Single-patient ICU rooms lower infection transmission rates

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Private rooms in intensive care units help to reduce hospital infections, such as methicillin-resistant Staphylococcus aureus and C. difficile, according to a study published in the January issue of the Archives of Internal Medicine.

Acquisition rates for MRSA, C. diff and Enterococcus (VRE) fell 50% at one university hospital when patients went from multibed ICU rooms to single-patient ICU rooms, the study found. Patients in single-patient rooms also had shorter ICU stays, according to the study, which is published in the January issue of the Archives of Internal Medicine.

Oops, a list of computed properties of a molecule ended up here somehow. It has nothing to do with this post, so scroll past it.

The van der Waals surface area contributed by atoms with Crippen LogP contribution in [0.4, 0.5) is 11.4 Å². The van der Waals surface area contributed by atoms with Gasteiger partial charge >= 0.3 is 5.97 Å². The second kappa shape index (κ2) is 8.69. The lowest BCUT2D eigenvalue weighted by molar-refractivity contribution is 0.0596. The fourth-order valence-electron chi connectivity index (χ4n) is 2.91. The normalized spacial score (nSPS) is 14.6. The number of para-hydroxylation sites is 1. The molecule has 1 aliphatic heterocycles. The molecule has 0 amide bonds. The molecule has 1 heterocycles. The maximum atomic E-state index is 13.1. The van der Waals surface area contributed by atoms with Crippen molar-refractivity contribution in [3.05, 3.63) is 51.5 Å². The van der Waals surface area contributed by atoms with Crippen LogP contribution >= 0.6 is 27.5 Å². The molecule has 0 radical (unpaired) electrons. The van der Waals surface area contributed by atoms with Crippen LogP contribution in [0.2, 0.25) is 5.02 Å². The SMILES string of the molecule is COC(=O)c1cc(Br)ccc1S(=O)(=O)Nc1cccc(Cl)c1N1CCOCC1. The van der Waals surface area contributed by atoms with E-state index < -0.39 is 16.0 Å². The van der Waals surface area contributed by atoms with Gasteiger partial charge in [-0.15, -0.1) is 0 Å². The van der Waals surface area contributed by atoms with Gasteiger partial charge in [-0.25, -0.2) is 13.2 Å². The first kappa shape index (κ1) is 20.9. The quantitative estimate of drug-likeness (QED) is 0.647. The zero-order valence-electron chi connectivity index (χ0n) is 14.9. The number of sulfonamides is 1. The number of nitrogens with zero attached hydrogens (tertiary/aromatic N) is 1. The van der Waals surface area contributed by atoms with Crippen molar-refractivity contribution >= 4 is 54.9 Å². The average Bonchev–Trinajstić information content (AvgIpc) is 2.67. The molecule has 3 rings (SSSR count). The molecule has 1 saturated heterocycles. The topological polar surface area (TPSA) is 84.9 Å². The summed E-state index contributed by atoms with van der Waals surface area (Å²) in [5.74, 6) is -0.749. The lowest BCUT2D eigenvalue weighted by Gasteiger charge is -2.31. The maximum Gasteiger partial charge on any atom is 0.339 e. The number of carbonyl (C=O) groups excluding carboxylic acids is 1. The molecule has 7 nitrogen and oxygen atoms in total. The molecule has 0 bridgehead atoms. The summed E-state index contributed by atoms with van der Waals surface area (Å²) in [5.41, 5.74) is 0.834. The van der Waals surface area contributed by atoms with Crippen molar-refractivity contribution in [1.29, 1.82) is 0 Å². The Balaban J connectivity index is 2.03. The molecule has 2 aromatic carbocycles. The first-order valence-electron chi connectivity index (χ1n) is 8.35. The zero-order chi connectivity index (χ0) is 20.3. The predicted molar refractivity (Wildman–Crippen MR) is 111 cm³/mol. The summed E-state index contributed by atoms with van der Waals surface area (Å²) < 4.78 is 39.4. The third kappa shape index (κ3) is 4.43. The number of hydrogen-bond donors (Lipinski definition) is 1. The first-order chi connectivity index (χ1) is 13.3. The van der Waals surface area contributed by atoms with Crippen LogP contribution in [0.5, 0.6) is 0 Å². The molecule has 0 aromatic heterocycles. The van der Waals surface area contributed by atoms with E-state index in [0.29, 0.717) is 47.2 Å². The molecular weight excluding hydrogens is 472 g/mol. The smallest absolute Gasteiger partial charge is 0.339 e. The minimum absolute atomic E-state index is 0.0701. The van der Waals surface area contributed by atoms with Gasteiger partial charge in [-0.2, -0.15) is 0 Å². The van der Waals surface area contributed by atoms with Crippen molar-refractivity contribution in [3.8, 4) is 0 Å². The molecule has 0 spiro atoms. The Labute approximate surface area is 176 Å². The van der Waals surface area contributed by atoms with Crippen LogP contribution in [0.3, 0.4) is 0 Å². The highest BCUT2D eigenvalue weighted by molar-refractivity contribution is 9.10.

Healthcare-related infections can be costly in nursing homes and hospitals. One episode of C. diff can cost providers $7,000, according to researchers at Canada's McGill University Health Centre.

Dr. Vivian Loo, co-author of the study, says this is one of the first studies to examine the role that physical infrastructure plays in the prevention of healthcare-associated pathogens.

“Of course, other factors are also important in preventing transmission, like hand hygiene, isolation precautions, antibiotic stewardship and housekeeping practices, but this study clearly demonstrates the crucial need for private rooms, particularly for this patient population,” Loo wrote.
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